Finding who to contact a company

EP 2069 Trying to contact a decision-maker at a company you’re targeting or that you saw advertise about a job? 

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Today, I'm going to talk with you about how to actually contact the firm that you're targeting to work for now. Let me give you a scenario; you see an ad online .You see something in the newspaper, trade publication, a firm is hiring. You want to get an entry point there.
Another scenario is the firm that you'd like to work for or you've heard great things about them, this is a firm you'd like to be employed by. How do you enter? How do you get your resume in front of the right person. Now, the the classic dumb way to do it is go online, search for listings, apply using their applicant tracking system. Frankly, you know people used to complain about "the black hole" when you were mailing resumes or emailing resumes. Applicant tracking systems are just as bad, if not worse, because they use computerized algorithms to reject you.
So,the basic way I'm going to start off with is, you know, if you know a firm is hiring or you've targeting this organization, what you want to do is go to LinkedIn, see if there's someone within your network that happens to work there, you contact that individual, you tell them I saw something listed there. Could you point me to the right individual who I should contact who I could approach about this role?" Or "would you be kind enough to refer me for this job? This is what my background is. Would you be kind enough to forward a resume?"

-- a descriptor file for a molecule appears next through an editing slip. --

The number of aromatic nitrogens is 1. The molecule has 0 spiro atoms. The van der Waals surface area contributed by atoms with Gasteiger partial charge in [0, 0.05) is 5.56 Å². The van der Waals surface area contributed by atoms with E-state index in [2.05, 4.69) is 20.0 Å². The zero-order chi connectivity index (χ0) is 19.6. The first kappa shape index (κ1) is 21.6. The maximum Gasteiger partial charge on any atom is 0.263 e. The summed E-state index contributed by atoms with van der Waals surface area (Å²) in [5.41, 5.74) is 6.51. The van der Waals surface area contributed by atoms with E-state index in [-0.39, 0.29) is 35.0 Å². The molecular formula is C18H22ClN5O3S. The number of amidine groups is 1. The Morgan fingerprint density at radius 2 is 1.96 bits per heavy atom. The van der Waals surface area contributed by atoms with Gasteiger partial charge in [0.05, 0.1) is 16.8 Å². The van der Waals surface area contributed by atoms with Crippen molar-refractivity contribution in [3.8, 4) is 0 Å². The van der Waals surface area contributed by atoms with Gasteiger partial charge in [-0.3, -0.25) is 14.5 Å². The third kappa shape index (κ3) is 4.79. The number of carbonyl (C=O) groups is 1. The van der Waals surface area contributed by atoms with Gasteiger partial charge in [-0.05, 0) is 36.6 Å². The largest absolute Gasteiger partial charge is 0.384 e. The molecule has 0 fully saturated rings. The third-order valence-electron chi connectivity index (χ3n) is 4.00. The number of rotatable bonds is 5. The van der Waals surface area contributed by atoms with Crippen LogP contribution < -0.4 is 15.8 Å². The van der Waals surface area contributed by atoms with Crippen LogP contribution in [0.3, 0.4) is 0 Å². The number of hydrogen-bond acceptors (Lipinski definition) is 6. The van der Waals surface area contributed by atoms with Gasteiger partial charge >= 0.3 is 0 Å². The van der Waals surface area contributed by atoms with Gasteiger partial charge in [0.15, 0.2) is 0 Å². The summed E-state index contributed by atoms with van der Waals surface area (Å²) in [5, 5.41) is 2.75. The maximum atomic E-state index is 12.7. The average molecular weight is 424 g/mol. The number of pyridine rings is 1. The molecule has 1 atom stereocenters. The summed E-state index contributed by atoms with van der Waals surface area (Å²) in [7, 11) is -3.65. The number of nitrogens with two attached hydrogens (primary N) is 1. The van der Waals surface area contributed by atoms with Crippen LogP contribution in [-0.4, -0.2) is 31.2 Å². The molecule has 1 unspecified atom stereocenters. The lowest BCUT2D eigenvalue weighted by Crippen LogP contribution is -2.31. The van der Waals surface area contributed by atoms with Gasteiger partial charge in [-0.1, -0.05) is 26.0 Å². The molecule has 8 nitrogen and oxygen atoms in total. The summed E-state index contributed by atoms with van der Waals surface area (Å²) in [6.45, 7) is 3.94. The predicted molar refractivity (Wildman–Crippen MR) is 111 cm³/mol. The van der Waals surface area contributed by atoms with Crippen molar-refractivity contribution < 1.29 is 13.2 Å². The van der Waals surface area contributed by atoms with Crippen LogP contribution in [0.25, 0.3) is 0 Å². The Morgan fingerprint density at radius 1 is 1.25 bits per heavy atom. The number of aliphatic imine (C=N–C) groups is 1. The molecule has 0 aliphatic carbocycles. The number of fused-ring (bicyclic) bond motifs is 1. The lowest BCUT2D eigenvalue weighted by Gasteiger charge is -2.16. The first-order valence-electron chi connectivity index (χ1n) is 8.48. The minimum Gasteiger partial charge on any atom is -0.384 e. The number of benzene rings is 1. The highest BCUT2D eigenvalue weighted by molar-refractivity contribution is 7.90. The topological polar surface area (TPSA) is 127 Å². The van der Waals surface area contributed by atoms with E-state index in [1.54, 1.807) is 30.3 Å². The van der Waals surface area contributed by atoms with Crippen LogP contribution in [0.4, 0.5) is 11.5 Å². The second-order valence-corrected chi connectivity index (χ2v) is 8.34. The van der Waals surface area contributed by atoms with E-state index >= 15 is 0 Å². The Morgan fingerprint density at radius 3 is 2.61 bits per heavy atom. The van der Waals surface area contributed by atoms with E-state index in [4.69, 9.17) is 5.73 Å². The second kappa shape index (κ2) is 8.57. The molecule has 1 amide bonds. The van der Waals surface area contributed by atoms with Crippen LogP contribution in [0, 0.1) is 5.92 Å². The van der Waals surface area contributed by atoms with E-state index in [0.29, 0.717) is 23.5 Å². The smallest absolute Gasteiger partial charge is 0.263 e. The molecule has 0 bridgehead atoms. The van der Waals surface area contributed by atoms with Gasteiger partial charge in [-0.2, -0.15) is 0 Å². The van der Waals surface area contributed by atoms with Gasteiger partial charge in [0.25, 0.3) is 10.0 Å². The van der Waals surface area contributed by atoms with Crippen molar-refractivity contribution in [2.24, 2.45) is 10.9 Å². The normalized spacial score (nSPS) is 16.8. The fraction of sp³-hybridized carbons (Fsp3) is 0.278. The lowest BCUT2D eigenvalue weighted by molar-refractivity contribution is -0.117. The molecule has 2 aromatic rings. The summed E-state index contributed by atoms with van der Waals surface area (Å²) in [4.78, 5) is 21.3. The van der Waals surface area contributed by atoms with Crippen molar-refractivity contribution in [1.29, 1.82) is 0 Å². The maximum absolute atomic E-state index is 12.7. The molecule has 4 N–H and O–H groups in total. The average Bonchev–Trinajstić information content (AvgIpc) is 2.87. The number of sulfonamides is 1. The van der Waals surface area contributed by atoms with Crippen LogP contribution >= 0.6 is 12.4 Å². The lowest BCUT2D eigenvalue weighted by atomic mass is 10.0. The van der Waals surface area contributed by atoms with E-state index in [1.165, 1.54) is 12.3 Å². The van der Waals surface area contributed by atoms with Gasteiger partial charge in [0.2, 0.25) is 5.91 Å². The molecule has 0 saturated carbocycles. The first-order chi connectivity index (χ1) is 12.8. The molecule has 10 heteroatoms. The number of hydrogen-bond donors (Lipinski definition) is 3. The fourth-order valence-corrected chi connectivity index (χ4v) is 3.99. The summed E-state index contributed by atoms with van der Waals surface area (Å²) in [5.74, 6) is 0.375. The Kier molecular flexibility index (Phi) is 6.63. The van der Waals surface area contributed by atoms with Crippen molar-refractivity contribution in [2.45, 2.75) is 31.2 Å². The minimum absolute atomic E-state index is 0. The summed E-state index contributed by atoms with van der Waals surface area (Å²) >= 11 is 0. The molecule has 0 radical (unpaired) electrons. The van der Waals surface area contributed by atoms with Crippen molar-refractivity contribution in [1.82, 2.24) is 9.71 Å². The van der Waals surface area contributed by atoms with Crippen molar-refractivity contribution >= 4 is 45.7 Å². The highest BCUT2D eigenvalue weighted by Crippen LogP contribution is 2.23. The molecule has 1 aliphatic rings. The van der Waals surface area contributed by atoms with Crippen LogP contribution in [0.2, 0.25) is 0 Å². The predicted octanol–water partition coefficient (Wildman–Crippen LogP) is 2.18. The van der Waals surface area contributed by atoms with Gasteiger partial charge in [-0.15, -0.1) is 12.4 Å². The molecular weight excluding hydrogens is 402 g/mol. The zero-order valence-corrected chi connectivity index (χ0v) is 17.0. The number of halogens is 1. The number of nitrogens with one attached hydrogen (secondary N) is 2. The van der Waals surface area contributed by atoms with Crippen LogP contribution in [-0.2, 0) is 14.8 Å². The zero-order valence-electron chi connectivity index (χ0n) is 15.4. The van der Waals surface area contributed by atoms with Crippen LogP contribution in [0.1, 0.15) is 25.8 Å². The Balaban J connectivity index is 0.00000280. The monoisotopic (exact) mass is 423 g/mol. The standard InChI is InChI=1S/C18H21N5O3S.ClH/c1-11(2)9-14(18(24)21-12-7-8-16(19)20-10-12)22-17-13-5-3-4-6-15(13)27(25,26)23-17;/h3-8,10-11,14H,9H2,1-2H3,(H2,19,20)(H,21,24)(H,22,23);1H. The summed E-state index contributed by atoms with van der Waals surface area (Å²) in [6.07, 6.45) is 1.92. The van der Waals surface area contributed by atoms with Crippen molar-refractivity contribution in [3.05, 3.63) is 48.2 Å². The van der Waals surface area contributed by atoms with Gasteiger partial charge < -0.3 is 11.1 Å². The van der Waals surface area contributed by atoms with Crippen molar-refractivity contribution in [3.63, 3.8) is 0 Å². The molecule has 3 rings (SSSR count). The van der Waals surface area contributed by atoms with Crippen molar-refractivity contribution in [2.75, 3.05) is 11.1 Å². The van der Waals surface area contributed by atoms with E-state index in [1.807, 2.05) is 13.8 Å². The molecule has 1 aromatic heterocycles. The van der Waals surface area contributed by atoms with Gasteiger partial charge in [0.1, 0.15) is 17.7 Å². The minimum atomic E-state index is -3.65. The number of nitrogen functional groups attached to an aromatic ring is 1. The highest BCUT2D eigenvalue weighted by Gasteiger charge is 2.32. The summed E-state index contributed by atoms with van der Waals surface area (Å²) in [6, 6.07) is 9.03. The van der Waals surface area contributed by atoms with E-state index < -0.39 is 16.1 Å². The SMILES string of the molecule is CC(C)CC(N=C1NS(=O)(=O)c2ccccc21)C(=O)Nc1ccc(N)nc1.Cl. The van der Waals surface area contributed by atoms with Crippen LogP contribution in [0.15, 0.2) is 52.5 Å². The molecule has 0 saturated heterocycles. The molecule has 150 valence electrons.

Now, why would they do this, especially since LinkedIn has changed over the years of instead of being just purely close relationships to it's very weak relationships, people who have a vague reason for being connected with one another, rather than just simply close friends. Why should someone do that? Why should someone refer you? Very simply you know, if they refer you and you are hired, there's an employee referral bonus available often get. There's a financial incentive for them to do that.
Now, they also don't want to refer bad referrals, you know. If you, in no way, shape or form, fit the requirement, if your resume does nothing to highlight that you're a fit,don't waste their time. You know, you're wasting everyone's time. You know, no one's going to do that. Would you?
But see if you can contact someone that you're connected with on LinkedIn. Just don't only look for first level connections. Maybe someone within a group that you're a member of. Not a member of groups? Join the largest groups for what you do on LinkedIn because that helps you extend your network for inMails without it costing anything. So, join large groups on LinkedIn so you can connect with more people.
Now, if you still not connected to the right person, here's another avenue that you can explore. It may cost you a few cents. But if this is really what you want to do another site that you can go to is is currently called I suspect in the next year or so, It's going to be changed to jigsaw was acquired by Salesforce. It's being rebranded as right now. You can get on either way, but I think jigsaw is the current entry point. Data is about to be the entry point.